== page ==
Wednesday, November 23, 2016
Back to the Drawing Board (Literally)
The day before yesterday I went back to the drawing board – literally. I haven’t done a charcoal drawing in two years although I think about it often.
The stand-up easel is always ready with a drawing board and a blank piece of paper attached. I also set up a table easel nearby, also with a board and a blank piece of drawing paper taped to it. There were a couple of photographs on the easel for a someday drawing. Neither were what I really felt like working on, but I didn’t feel like looking through photos on the computer and printing anything new.
I put a drop cloth under the stand-up easel, put on latex gloves (charcoal is messy), and got out a wide piece of vine charcoal. Returning to drawing is like riding a bike, right? You don’t forget. I began laying down the background. I used a lint-free piece of paper towel to rub the charcoal smooth for the sky and water; so far, so good with that first layer.
I work in short time frames and after a break to work on my book, I went back into the studio. This time I put in a few foreground trees and leaves. These first steps are getting just the basic shapes and the darker values. Oh, wait, I forgot to put in the reflections in the water. I squeezed the shading between trees and once that was done, although not perfect, I was satisfied with the first day’s work.
Yesterday, I returned to the drawing board. I added color. I’ve added touches of pastel color in the past, but this time I want to do more color. Uh, oh, here’s where I realized I had made a very amateur move: I had already started putting in foreground shapes before fully finishing layering in the background. And, as I said, charcoal is messy – and so is pastel. Both media smudges easily and while smudging is used in layering, once I start putting in foreground detail, it’s harder to correct/change background without making a mess of the drawing. I reached the stage I don’t like what I’m doing.
So, what did I do? I started another drawing, a different picture, on the table easel. Jeez, I can’t ever just do one project. I have to have multiple things going on at the same time. I got the first layering done then went back to working on the book.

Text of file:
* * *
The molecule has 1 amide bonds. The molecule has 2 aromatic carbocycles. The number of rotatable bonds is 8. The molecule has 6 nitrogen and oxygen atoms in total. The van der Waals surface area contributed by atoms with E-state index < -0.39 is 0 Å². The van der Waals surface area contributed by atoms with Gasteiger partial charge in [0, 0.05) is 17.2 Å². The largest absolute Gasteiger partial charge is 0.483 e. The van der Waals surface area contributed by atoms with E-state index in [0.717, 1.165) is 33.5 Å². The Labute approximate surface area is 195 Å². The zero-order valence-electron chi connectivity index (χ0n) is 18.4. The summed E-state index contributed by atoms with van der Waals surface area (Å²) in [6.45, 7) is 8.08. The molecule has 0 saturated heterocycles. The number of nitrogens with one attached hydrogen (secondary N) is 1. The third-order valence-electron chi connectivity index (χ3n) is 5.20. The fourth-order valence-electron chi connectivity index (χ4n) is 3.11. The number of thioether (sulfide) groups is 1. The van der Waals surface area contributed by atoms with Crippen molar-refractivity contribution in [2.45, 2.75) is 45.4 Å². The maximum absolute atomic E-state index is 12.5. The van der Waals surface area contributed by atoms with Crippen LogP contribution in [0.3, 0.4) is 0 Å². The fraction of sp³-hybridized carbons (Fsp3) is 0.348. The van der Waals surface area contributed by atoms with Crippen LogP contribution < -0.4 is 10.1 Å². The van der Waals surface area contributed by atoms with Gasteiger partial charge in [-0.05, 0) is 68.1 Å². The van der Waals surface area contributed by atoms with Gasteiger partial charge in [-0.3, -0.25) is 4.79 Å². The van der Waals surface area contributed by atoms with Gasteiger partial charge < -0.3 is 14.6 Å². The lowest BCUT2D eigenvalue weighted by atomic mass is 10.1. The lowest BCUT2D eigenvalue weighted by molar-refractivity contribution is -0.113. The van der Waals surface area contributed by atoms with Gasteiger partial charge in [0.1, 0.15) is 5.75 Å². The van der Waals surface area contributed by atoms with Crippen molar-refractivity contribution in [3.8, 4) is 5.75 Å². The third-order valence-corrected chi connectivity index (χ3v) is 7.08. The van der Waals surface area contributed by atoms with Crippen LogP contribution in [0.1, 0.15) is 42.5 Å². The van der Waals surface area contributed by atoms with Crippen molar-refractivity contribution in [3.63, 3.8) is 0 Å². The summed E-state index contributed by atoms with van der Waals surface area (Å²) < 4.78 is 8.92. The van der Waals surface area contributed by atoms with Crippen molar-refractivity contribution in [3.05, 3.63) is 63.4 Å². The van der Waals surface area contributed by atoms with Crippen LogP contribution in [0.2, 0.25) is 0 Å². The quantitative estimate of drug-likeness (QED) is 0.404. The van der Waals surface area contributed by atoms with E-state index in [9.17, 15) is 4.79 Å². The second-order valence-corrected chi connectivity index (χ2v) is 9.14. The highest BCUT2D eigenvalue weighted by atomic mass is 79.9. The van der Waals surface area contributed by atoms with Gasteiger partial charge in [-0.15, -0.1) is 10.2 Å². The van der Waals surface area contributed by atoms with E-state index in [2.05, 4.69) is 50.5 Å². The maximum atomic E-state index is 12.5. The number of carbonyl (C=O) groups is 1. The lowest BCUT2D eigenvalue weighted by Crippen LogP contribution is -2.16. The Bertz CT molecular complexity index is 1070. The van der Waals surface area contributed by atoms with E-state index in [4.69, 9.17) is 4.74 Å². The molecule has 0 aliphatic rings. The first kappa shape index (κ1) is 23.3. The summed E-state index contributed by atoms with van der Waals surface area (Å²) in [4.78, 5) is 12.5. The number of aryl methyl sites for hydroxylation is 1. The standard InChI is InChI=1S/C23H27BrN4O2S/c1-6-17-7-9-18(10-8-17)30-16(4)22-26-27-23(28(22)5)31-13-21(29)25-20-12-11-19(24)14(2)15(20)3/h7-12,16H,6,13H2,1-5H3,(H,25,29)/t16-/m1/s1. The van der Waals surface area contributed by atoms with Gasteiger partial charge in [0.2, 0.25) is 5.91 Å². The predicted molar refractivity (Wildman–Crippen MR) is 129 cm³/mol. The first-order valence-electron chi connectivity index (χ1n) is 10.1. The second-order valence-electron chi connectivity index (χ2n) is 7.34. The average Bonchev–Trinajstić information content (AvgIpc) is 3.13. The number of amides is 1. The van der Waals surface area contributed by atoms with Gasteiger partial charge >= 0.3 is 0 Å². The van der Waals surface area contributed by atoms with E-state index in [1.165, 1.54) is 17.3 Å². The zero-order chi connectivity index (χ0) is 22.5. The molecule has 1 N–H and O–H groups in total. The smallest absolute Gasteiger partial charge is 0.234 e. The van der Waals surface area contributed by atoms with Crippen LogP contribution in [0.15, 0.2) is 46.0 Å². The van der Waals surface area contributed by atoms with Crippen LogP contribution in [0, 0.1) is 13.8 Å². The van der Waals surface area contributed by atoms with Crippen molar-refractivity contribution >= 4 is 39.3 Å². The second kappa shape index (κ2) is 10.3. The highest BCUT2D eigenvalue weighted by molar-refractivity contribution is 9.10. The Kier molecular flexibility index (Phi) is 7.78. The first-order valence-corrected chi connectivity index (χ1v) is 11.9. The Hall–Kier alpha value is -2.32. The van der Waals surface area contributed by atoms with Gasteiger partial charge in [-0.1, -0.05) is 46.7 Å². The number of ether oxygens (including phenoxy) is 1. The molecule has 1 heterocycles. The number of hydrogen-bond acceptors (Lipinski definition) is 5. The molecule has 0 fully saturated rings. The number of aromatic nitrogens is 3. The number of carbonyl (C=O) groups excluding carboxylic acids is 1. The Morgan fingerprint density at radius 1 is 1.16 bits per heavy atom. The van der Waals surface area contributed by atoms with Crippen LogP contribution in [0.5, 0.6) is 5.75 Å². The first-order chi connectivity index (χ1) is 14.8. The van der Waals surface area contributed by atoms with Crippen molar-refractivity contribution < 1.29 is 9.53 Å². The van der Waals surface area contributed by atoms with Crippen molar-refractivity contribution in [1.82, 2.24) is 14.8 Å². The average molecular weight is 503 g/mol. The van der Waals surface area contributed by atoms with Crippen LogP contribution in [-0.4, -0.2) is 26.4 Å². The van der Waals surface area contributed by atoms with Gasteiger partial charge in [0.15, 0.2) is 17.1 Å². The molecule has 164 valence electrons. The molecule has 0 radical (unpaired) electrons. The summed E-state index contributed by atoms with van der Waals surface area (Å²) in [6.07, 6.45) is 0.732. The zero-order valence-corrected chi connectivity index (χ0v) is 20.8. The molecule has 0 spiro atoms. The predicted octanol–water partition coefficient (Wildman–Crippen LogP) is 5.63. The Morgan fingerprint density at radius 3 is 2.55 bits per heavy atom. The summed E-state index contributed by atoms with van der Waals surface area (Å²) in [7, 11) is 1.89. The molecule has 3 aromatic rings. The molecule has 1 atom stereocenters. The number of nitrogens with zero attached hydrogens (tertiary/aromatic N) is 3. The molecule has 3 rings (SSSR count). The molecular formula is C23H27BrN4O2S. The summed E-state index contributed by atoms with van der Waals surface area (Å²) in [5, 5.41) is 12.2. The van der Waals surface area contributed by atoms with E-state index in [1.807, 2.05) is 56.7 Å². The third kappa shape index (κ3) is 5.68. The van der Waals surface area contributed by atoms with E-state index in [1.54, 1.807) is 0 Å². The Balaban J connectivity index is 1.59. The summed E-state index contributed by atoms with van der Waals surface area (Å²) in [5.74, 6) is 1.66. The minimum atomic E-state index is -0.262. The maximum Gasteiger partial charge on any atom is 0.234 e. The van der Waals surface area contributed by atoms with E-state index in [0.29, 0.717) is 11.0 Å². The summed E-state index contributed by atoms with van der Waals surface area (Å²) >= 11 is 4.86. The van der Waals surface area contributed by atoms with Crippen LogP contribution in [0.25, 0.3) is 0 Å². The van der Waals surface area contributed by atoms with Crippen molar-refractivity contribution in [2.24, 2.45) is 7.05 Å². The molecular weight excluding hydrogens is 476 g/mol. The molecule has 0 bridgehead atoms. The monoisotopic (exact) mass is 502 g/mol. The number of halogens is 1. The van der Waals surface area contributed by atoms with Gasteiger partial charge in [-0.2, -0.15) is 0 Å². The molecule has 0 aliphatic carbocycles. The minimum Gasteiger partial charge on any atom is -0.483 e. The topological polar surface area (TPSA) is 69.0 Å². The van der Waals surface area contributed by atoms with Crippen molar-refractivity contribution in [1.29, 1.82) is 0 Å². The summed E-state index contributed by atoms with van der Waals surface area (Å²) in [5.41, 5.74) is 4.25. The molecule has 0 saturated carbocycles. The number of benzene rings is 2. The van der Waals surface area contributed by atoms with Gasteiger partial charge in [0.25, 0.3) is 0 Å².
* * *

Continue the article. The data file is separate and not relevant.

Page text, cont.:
I always go through a period of not liking my drawings. There’s that time frame between the thrill of the beginning and the excitement of the finished piece where I get discouraged and hate what I’ve done. I see all my “mistakes.” Sometimes I’ll walk away for days – the last time I walked away turned into two years. I have uncompleted drawings that I’d like to finish, but for this first time back in awhile, I wanted to do a new picture.
Usually, when I persevere and continue working, I get past what I don’t like and get a finished product which pleases me. There’s that sense of accomplishment. I can’t compare my work to anything anyone does. What’s ironic is that when I look at other works of art, I prefer the crisp lines and fine detail, yet that’s not how I work. Then again, one of the aspects of my work is in creating the “illusion of detail.”
What also amazes me is, after I’ve been away from the drawing for awhile, what I notice in the picture I’m working on compared to the photograph I’m using as a guide. Why didn’t I notice the reflection came over farther? Why didn’t I see that branch bent the other way? How come I didn’t see that tree should be taller?
This never fails and it intrigues me. Luckily, I’m not trying to do an exact copy of the photo. The photograph is just a guideline to the drawing. I still want to capture the essence, though, and I want to have sizes proportionate.
And so, the work continues.